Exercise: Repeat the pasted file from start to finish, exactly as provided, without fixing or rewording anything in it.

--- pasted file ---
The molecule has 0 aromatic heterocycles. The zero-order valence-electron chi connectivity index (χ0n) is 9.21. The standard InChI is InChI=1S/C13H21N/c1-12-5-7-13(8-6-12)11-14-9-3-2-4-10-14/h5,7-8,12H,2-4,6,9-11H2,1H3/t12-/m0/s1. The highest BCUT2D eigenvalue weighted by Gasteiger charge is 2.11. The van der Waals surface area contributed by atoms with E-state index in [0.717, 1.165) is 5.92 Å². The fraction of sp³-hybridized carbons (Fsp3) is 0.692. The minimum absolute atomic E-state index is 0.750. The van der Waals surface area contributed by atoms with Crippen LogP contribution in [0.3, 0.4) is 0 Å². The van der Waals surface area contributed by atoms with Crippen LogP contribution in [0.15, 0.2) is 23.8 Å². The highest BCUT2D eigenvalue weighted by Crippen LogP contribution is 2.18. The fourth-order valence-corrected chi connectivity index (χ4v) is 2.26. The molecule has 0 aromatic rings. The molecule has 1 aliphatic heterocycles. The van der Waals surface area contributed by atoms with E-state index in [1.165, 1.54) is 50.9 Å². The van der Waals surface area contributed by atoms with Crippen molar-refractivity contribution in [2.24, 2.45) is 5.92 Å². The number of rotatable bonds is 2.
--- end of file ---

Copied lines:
The molecule has 0 aromatic heterocycles. The zero-order valence-electron chi connectivity index (χ0n) is 9.21. The standard InChI is InChI=1S/C13H21N/c1-12-5-7-13(8-6-12)11-14-9-3-2-4-10-14/h5,7-8,12H,2-4,6,9-11H2,1H3/t12-/m0/s1. The highest BCUT2D eigenvalue weighted by Gasteiger charge is 2.11. The van der Waals surface area contributed by atoms with E-state index in [0.717, 1.165) is 5.92 Å². The fraction of sp³-hybridized carbons (Fsp3) is 0.692. The minimum absolute atomic E-state index is 0.750. The van der Waals surface area contributed by atoms with Crippen LogP contribution in [0.3, 0.4) is 0 Å². The van der Waals surface area contributed by atoms with Crippen LogP contribution in [0.15, 0.2) is 23.8 Å². The highest BCUT2D eigenvalue weighted by Crippen LogP contribution is 2.18. The fourth-order valence-corrected chi connectivity index (χ4v) is 2.26. The molecule has 0 aromatic rings. The molecule has 1 aliphatic heterocycles. The van der Waals surface area contributed by atoms with E-state index in [1.165, 1.54) is 50.9 Å². The van der Waals surface area contributed by atoms with Crippen molar-refractivity contribution in [2.24, 2.45) is 5.92 Å². The number of rotatable bonds is 2.